(1) Dominic Lieven, The End of Tsarist Russia: The March to World War I and Revolution, p. 255: "In 1917, the liberal and moderate socialist parties all joined the provisional government and supported its commitment to remaining in the war. Their stance was reasonable. To make a separate peace with Germany-—the only peace that was ever actually going to be on offer-—risked placing the fate of Europe and of the Russian Revolution in the kaiser's hands. With the Russian masses increasingly hostile to the war, the moderate socialists' position nevertheless allowed the only organized party outside the government—the Bolsheviks—to mobilize grassroots support. If the Bolsheviks in 1917 had openly advocated a separate peace with Germany, then their cause would have been ruined. By arguing-—even often believing—-that they could end the war without making a separate peace with Berlin, they avoided this trap." https://books.google.com/books?id=nqGvDAAAQBAJ&pg=PA355

    (2) Adam Ulam, The Bolsheviks, pp. 334-5: "Following its overthrow, the Provisional Government did not lack excellent advice as to what steps it might have taken to preserve democracy in Russia. The usual criticism concerns its failure to make peace and thus to remove the most persuasive element of the Bolsheviks' propaganda. But to argue this is to misunderstand the situation of Russia right after the February Revolution. As was natural in a country that had suffered so many casualties, Russia longed for peace. To an overwhelming majority of politicians and, as we have seen, to the masses of population and soldiers as well, the only way to a speedy peace was defeat of Germany. From the perspective of two world wars such resolution looks foolish and suicidal. But to the average Russian of 1917 a separate peace with Germany and Austria meant only one thing: a victory of the Central Powers and Europe's domination by Imperial Germany. Russia undoubtedly could have gotten a better peace then than subsequently at Brest Litovsk. But who could conceive of the Western Allies, then barely holding out, being capable of withstanding the assault of all Germany's armies? And in a German-dominated Europe would Russia be allowed to preserve her territorial integrity, or her newly won republican and democratic freedoms? Thus it was not only the notions of honor and of loyalty to the allies that made the generals and politicians believe that a victorious prosecution of war was a matter of life and death for Russia, and especially demcocratic Russia.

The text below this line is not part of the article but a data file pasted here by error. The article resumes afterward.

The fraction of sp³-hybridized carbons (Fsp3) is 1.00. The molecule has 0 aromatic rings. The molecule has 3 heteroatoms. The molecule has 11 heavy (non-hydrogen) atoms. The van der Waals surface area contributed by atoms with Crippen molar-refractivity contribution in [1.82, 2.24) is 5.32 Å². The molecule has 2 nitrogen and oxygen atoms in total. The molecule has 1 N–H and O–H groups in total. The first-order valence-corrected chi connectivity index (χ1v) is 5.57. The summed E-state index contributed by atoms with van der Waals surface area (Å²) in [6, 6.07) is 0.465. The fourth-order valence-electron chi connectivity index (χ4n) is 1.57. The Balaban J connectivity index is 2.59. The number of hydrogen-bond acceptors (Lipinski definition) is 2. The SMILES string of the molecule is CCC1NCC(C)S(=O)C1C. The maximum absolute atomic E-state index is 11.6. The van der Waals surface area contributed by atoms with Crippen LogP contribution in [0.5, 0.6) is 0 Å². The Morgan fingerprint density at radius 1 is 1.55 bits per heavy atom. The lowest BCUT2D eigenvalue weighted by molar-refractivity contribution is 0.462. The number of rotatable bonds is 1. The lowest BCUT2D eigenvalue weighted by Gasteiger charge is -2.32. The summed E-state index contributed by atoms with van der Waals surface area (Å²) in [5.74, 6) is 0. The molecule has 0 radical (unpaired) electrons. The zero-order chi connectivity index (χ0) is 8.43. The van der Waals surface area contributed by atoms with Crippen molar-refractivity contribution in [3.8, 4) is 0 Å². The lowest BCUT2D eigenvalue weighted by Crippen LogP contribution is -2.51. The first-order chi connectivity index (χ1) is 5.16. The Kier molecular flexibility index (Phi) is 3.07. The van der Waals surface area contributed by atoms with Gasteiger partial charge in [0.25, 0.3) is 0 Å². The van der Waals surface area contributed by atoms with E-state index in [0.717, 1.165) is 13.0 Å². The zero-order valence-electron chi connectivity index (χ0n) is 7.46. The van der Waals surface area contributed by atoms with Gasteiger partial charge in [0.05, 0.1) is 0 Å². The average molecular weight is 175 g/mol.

"But the criticism overlooks an even more basic fact. Had it believed it necessary and beneficial, the Provisional Government and the General Staff still could not have concluded a separate peace. Its severest critics, the "internationalist Mensheviks" and the Bolsheviks, all pleaded for peace, but one to be concluded with the "German workers and soldiers" after they had overthrown their Emperor and generals. Had the Provisional Government at any point shown the slightest inclination to do what the Bolsheviks subsequently did at Brest Litovsk, it immediately would have been denounced for selling out to the Kaiser, for betraying the Revolution and the international proletariat. And Lenin's voice would have been the most insistent in this denunciation." https://books.google.com/books?id=dN5V8WX5WP0C&pg=PA334 https://books.google.com/books?id=TdCK1WkconkC&pg=PA335

    (For people who don't believe the Bolsheviks were capable of accusing Kerensky of being too soft on the Germans: In OTL they simultaneously attacked him for being for pro-war...and for planning to abandon Petrograd to the Germans to "decapitate" the Revolution! Note Trotsky's statement of October 11: "The government may flee from Petrograd, but the Petrograd soviet and the revolutionary population will not go away anywhere,they will fight, and, if need be, will die at their posts"--strange words from a supposed "defeatist"! https://web.archive.org/web/20021107232130/http://www.scottreid.com/lenin.htm)